SARS-CoV-2 viral load and severity of COVID-19 studied

April 3, 2020

The initial dose of virus and the amount of virus an individual has at any one time might worsen the severity of COVID-19 disease, finds the Oxford COVID-19 Evidence Service Team of the Centre for Evidence-based Medicine.

Viral load is a measure of the number of viral particles present in an individual. Higher SARS-CoV-2 viral loads might worsen outcomes, and data from China suggests the viral load is higher in patients with more severe disease. The amount of virus exposure at the start of infection – the infectious dose – may increase the severity of the illness and is also linked to a higher viral load.

Healthcare workers can be exposed more often due to numerous infected individuals’ exposures. In the early stages of an outbreak, initial contacts might not be recognized, particularly contacts with those with mild symptoms, or when the use of protective measures is suboptimal. Reducing the frequency and intensity of exposure to SARs-CoV-2 might reduce the infectious dose and result in less severe cases.

The evidence suggests an association of viral dose with the severity of the disease. However, the evidence of the relationship is limited by the poor quality of many of the studies, the retrospective nature of the studies, small sample sizes and the potential problem with selection bias.

An analysis of the nasopharyngeal viral load of 79 SARs patients in Amoy Gardens, Hong Kong, in the 2003 outbreak. reported that while patients admitted to hospital had initially similar illness severity regardless of proximity to the initial case. During the SARS outbreak, Amoy Gardens was placed under active surveillance, and residents underwent frequent examinations including nasopharyngeal specimens collected at an early stage.

The SARS pandemic in 2002-2003 affected 8,098 people with 774 deaths. An analysis of 142 patients with SARs reported that Viral load in Nasal Pharyngeal Aspirates between days 10 and 15 after the onset of symptoms was associated with:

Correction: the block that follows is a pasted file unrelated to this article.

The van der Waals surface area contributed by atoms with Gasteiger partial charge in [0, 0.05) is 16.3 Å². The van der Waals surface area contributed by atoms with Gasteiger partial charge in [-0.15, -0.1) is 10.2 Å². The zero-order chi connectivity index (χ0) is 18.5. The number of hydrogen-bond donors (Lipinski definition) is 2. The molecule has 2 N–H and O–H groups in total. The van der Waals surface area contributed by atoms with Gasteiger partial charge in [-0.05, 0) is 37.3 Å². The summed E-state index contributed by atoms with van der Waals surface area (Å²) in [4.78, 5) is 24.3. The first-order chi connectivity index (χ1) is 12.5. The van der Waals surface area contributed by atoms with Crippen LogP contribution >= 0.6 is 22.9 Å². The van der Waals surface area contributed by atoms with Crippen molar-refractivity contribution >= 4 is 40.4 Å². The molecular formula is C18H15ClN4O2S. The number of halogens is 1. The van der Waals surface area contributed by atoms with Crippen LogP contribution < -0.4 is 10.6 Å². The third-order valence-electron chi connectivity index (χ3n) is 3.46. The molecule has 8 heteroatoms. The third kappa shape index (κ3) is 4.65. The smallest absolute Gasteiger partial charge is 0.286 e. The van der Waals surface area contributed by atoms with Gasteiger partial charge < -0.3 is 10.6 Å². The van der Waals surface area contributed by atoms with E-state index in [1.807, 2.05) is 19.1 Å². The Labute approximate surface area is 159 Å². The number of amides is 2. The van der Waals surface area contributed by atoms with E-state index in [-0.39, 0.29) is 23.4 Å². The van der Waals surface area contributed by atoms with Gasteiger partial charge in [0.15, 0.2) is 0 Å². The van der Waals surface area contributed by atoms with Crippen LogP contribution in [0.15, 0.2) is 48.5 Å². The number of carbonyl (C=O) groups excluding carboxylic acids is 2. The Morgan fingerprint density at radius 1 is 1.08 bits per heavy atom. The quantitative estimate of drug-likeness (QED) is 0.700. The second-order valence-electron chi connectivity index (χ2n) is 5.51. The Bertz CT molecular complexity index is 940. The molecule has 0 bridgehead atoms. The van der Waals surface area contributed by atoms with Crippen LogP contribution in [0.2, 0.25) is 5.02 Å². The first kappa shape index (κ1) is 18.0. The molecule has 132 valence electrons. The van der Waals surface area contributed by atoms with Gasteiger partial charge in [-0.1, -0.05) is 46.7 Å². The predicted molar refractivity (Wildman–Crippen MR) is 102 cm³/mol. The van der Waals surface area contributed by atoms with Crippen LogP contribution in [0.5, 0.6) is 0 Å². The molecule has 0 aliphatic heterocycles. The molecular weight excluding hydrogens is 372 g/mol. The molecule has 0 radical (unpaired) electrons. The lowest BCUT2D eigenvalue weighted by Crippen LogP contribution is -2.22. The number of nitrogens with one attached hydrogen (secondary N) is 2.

·       Oxygen desaturation, OR=3.1 (95% CI, 1.6- 6.2),

·        Mechanical ventilation, OR =11.3 (95% CI, 3.6-35.1)

·        Diarrhea, OR=2.5 (95% CI, 1.3-5),

·        Hepatic dysfunction, OR =2.5 (95% CI, 1.2-5.2) and

·        Mortality (OR=54; 95% CI, 7-415).

Compared with other common viral respiratory diseases, the onset of peak viral load appeared to be delayed. Only those who sent the specimen on day 10 were included, which further limits firm conclusions to be drawn.


A retrospective, multicenter cohort study, of 191 adult inpatients (median age 56.0) with laboratory-confirmed COVID-19 from Jinyintan Hospital and Wuhan Pulmonary Hospital (Wuhan, China) discharged or died by Jan 31, 2020.

·        The median duration of viral shedding was 20·0 days (IQR 17·0–24·0) in survivors,

·        The longest observed duration of viral shedding in survivors was 37 days.

·        SARS-CoV-2 was detectable until death in non-survivors.

·        Severe lymphopenia was observed until death in non-survivors.

A preprint of the temporal patterns of viral shedding in 94 laboratory-confirmed COVID-19 patients and analysis of a separate sample of 77 infector-infectee transmission pairs modelled the following:

·        Infectiousness started from 2.5 days before symptom onset and reached its peak at 0.6 days before symptom onset.

·        The proportion of transmission before symptom onset (area under the curve) was 44%.

·        Infectiousness was estimated to decline relatively quickly within 7 days of illness onset


The link to the initial dose and subsequent severity of the disease is linked with the 1918-19 Spanish Flu pandemic. Simulation models showed that the infectious dose was related to the number of simultaneous contacts a susceptible person has with infectious ones; that severe cases of influenza result from higher infectious doses of the virus; and over-crowded places are the ideal environment for a susceptible person to be exposed to very high infectious doses of influenza.

·        High infectious dose and influenza disease progression have been shown in experimental animals;

·        The high infectious dose is associated with a higher viral load; and

·        The high infectious dose is associated with a smaller period of time to maximum viral load. 

·        Influenza Infectious Dose May Explain the High Mortality of the Second and Third Wave of 1918–1919 Influenza Pandemic. 

·        An analysis of 147 inpatients with influenza A (H3N2) infection (mean age, 72±16 years) reported major comorbidities and systemic corticosteroid were associated with slower viral clearance. Severe cases of influenza have more active and prolonged viral replication.

CEBM has the report.

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